12. This is an awesome post. I think it is something all women can relate to and I love that you shared this because we really need to be reminded that we aren’t alone.
    My body has definitely changed but I’m gonna say it’s for the better too <3
    Megan recently posted…The week in reviewMy Profile

  13. In yoga practice we recognize that holding on to an image of ourselves that no longer fits is detrimental to our forward progress in life. Being present in the moment (and in your skin) is always a healthier (physically and mentally) option. Great reflection and thank you for sharing!
    AmberLynn recently posted…Thigh Gap? – TOLTMy Profile

  14. Thank you for being so transparent! I like how you called it “vanity weight” and addressed how even if one looses this weight it doesn’t really make them feel better. The journey to self acceptance and self love is definitely a process. I think it’s important to also realize that the journey won’t be perfect and we need to be kind to ourselves.
    Sarah recently posted…Self Love or Self Acceptance?My Profile

  15. Thank you! I SO needed this right now. I realize that this post was written from the point of view of someone who is already at a healthy weight, but it is applicable and inspirational to someone still in the weight restoration process.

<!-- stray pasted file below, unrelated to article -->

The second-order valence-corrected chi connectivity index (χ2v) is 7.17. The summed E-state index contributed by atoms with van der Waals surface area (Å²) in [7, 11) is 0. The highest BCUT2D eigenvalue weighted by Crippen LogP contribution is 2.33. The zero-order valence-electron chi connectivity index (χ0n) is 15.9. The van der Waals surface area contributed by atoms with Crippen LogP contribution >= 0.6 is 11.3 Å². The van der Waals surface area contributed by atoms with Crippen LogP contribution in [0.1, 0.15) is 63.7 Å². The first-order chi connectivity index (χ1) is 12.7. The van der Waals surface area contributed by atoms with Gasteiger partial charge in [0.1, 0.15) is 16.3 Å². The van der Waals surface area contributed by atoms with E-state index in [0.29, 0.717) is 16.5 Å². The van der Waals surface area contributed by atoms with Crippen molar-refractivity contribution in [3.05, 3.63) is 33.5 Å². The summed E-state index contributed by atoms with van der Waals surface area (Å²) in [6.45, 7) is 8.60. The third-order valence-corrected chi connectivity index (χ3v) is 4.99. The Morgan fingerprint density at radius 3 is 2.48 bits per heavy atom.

1. It definitely is. However, you also have the ability to remind yourself that your body changing is also a sign of your body healing, even if it’s uncomfortable. You aren’t quite there yet. And when you are there, later down the road you will likely see your body change again. And it’s completely okay. Keep fighting friend!

  16. Thank you for sharing, I’m so in that place right now. I’ve gained weight not through doing anything specific, but just a variety of factors & my body naturally changing, which in itself off hard to accept as previously I tried to control my weight even at a healthy weight, so accepting natural changes is difficult. But as much as my vanity would like to drop back to a slightly lower weight, I know I would have to return to being more obsessive about food, which just takes away some freedom to live. But I’m not yet comfortable with my body in its current form. It feels like I’m going round in circles, I don’t like it but I don’t want to change it either. I think it’s about changing the focus away from the self – God loves me as I am, my friends and family love me the size I am, who am I to disagree?